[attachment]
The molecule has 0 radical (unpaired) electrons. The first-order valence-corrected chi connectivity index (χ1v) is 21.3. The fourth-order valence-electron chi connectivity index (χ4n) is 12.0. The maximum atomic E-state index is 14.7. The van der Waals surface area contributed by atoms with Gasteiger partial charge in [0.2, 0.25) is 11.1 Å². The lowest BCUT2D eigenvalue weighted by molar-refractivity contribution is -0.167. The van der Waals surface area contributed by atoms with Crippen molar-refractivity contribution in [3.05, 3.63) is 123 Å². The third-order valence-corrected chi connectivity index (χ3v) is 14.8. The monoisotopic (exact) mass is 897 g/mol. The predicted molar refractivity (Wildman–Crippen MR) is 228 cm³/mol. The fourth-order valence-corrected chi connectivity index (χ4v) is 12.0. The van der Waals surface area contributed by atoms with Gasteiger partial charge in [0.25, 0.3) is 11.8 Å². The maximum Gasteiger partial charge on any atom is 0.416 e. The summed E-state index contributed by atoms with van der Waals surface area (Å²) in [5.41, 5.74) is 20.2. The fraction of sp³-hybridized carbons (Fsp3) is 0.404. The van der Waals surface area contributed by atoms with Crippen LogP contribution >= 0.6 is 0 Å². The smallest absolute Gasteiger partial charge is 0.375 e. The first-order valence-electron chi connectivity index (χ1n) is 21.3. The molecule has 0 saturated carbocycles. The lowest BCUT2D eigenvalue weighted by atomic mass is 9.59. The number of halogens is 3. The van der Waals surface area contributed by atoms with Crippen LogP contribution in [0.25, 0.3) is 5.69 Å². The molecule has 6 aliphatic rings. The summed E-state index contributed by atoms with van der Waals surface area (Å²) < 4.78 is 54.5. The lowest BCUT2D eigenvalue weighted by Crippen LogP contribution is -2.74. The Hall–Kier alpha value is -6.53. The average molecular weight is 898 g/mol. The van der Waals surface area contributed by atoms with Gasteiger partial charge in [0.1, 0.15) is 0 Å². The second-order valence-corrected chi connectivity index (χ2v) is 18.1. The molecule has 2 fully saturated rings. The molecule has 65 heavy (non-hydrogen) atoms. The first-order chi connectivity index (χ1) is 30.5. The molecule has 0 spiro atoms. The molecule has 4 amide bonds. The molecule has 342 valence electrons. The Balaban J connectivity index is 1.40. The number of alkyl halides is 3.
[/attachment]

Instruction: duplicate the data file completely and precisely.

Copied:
The molecule has 0 radical (unpaired) electrons. The first-order valence-corrected chi connectivity index (χ1v) is 21.3. The fourth-order valence-electron chi connectivity index (χ4n) is 12.0. The maximum atomic E-state index is 14.7. The van der Waals surface area contributed by atoms with Gasteiger partial charge in [0.2, 0.25) is 11.1 Å². The lowest BCUT2D eigenvalue weighted by molar-refractivity contribution is -0.167. The van der Waals surface area contributed by atoms with Crippen molar-refractivity contribution in [3.05, 3.63) is 123 Å². The third-order valence-corrected chi connectivity index (χ3v) is 14.8. The monoisotopic (exact) mass is 897 g/mol. The predicted molar refractivity (Wildman–Crippen MR) is 228 cm³/mol. The fourth-order valence-corrected chi connectivity index (χ4v) is 12.0. The van der Waals surface area contributed by atoms with Gasteiger partial charge in [0.25, 0.3) is 11.8 Å². The maximum Gasteiger partial charge on any atom is 0.416 e. The summed E-state index contributed by atoms with van der Waals surface area (Å²) in [5.41, 5.74) is 20.2. The fraction of sp³-hybridized carbons (Fsp3) is 0.404. The van der Waals surface area contributed by atoms with Crippen LogP contribution >= 0.6 is 0 Å². The smallest absolute Gasteiger partial charge is 0.375 e. The first-order valence-electron chi connectivity index (χ1n) is 21.3. The molecule has 0 saturated carbocycles. The lowest BCUT2D eigenvalue weighted by atomic mass is 9.59. The number of halogens is 3. The van der Waals surface area contributed by atoms with Crippen LogP contribution in [0.25, 0.3) is 5.69 Å². The molecule has 6 aliphatic rings. The summed E-state index contributed by atoms with van der Waals surface area (Å²) < 4.78 is 54.5. The lowest BCUT2D eigenvalue weighted by Crippen LogP contribution is -2.74. The Hall–Kier alpha value is -6.53. The average molecular weight is 898 g/mol. The van der Waals surface area contributed by atoms with Gasteiger partial charge in [0.1, 0.15) is 0 Å². The second-order valence-corrected chi connectivity index (χ2v) is 18.1. The molecule has 2 fully saturated rings. The molecule has 65 heavy (non-hydrogen) atoms. The first-order chi connectivity index (χ1) is 30.5. The molecule has 0 spiro atoms. The molecule has 4 amide bonds. The molecule has 342 valence electrons. The Balaban J connectivity index is 1.40. The number of alkyl halides is 3.